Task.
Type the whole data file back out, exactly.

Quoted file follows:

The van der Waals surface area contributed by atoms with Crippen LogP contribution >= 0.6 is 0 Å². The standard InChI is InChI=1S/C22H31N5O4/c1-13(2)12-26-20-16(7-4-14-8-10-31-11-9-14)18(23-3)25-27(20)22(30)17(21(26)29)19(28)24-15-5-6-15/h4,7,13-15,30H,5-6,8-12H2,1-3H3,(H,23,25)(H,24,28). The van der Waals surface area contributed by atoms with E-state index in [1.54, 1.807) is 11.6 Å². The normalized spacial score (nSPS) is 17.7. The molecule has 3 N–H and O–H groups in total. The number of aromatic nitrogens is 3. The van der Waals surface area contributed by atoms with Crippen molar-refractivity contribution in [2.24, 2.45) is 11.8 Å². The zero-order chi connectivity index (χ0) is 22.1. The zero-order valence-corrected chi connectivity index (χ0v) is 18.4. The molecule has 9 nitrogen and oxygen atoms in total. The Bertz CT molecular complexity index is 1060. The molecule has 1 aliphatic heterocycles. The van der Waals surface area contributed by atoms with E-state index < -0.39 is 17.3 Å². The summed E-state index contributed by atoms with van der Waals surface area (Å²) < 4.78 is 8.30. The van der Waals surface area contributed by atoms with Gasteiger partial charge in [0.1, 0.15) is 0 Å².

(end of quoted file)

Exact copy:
The van der Waals surface area contributed by atoms with Crippen LogP contribution >= 0.6 is 0 Å². The standard InChI is InChI=1S/C22H31N5O4/c1-13(2)12-26-20-16(7-4-14-8-10-31-11-9-14)18(23-3)25-27(20)22(30)17(21(26)29)19(28)24-15-5-6-15/h4,7,13-15,30H,5-6,8-12H2,1-3H3,(H,23,25)(H,24,28). The van der Waals surface area contributed by atoms with E-state index in [1.54, 1.807) is 11.6 Å². The normalized spacial score (nSPS) is 17.7. The molecule has 3 N–H and O–H groups in total. The number of aromatic nitrogens is 3. The van der Waals surface area contributed by atoms with Crippen molar-refractivity contribution in [2.24, 2.45) is 11.8 Å². The zero-order chi connectivity index (χ0) is 22.1. The zero-order valence-corrected chi connectivity index (χ0v) is 18.4. The molecule has 9 nitrogen and oxygen atoms in total. The Bertz CT molecular complexity index is 1060. The molecule has 1 aliphatic heterocycles. The van der Waals surface area contributed by atoms with E-state index < -0.39 is 17.3 Å². The summed E-state index contributed by atoms with van der Waals surface area (Å²) < 4.78 is 8.30. The van der Waals surface area contributed by atoms with Gasteiger partial charge in [0.1, 0.15) is 0 Å².